All of them have sustainability in the play, but what’s interesting is, we’re introducing and expanding on all the software use cases. We call it HP Palette. Take a picture on your phone. Quickly transition that onto your PC. Use Photo Match with unique HP Labs AI around face recognition, because people are quickly trying to pull that. Use Duet, which allows you to use a second PC, like a 360, and that will be the input mechanism on your main device. What’s new is, we’re now designing for the creative use case. It’s not just a product.
Gaming just goes on steroids as well. I mean that in a positive way. We’re doing a lot of engineering around our cryo chamber, in mainstream gaming as well as performance gaming. We don’t think it’s about gamers anymore. The market is gaming. There are so many more entrants. The segment used to be around people who are hardcore gamers. Doing it on their own a little bit. Gaming now is incredibly social. It’s the way people connect, through gaming. It’s a much larger segmentation and a much more diverse segmentation. They game and do other things. Enabling the full ecosystem, from a great compute device to great peripherals and then creating–we have, as you know, Omen Gaming Hub, where they can configure, enhance, and connect with others. That’s the rich ecosystem.
Again, it’s not a spot product. We’re getting into gaming end-to-end as a segment. We have several products that help enable that. The new is, we’re not just delivering products in a segment. We’re going to take the segment. We’re going to take hybrid work. We’re going to take creativity. We’re going to take gaming. We’ll look at the entire ecosystem, because the experience is more important. That’s the biggest learning in this hybrid time. It’s the whole experience.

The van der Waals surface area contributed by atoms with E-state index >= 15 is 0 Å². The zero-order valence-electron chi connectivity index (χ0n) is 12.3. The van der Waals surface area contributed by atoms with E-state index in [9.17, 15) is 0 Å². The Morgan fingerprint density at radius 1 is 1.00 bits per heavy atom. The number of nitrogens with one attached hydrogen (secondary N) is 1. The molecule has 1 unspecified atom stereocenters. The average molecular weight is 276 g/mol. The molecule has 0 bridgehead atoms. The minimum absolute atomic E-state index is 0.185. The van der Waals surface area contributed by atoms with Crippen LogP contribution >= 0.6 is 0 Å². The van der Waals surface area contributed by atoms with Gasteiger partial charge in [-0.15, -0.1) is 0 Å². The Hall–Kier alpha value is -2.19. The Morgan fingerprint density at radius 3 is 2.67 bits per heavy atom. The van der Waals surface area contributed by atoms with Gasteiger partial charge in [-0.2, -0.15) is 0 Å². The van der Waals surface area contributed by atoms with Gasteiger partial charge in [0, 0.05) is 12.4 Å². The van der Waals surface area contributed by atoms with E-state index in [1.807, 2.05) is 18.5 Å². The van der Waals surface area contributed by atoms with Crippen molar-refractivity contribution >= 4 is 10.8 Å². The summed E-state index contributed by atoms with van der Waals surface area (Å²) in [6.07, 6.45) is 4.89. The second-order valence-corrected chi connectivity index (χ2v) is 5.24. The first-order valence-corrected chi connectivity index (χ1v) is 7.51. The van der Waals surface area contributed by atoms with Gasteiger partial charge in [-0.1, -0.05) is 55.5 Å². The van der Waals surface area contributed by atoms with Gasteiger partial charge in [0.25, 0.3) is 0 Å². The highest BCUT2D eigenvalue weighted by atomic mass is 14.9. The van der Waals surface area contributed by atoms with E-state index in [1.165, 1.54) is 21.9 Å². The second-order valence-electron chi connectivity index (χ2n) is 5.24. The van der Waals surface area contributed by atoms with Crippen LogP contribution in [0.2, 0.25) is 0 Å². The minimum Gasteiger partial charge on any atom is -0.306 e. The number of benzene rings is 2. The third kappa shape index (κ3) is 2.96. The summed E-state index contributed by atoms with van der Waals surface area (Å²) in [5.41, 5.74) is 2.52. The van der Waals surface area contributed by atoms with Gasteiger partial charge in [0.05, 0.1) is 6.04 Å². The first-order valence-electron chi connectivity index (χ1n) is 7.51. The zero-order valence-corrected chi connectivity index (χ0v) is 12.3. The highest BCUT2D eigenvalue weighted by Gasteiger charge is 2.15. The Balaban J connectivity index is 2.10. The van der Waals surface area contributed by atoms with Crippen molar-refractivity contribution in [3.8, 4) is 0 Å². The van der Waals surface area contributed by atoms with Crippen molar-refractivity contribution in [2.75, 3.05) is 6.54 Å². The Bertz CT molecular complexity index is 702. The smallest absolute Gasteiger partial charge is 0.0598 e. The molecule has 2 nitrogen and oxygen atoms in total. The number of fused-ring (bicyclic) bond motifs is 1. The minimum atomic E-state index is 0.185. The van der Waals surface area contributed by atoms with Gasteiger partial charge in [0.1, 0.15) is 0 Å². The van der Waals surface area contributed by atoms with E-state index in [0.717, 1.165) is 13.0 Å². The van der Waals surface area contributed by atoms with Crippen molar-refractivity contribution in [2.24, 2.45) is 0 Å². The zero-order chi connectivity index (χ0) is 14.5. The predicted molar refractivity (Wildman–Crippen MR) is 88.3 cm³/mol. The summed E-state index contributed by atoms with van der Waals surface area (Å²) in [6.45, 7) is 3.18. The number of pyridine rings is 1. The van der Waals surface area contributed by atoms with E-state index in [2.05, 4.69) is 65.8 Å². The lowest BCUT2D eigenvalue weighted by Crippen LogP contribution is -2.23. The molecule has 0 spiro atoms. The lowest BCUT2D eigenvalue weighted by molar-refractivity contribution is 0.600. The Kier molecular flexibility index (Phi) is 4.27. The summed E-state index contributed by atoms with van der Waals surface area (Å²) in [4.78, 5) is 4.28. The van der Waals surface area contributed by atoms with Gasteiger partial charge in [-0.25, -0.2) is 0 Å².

VentureBeat: The Omen 45L can go as high as $5,000 depending on the configuration. I’ve heard that a lot of component prices are going way up. Gaming machines may be getting more expensive at this stage. Is that one of those impacts of the last year and more?
Cho: I’d say it’s in both directions. This is what I mean by that. The need for more experiences, the latest in technology, is driving even more premiums. Typically what you get to review are the top-end SKUs. But we’re also going downstream, or mainstream. That’s where our Victus line is important. Victus is our more mainstream gaming category player. We’re going to have a Victus 15L, a desktop with a very compact design. We’ll continue to expand our Victus line into desktop and mobile so that we can capture both ends. But yeah, you can config these things up all the way. There are a lot of experiences that you can get to as you config them up.
VentureBeat: As far as availability goes for some of these things, are you still looking at short supply, or do you feel better about where availability is for this generation of products that’s launching?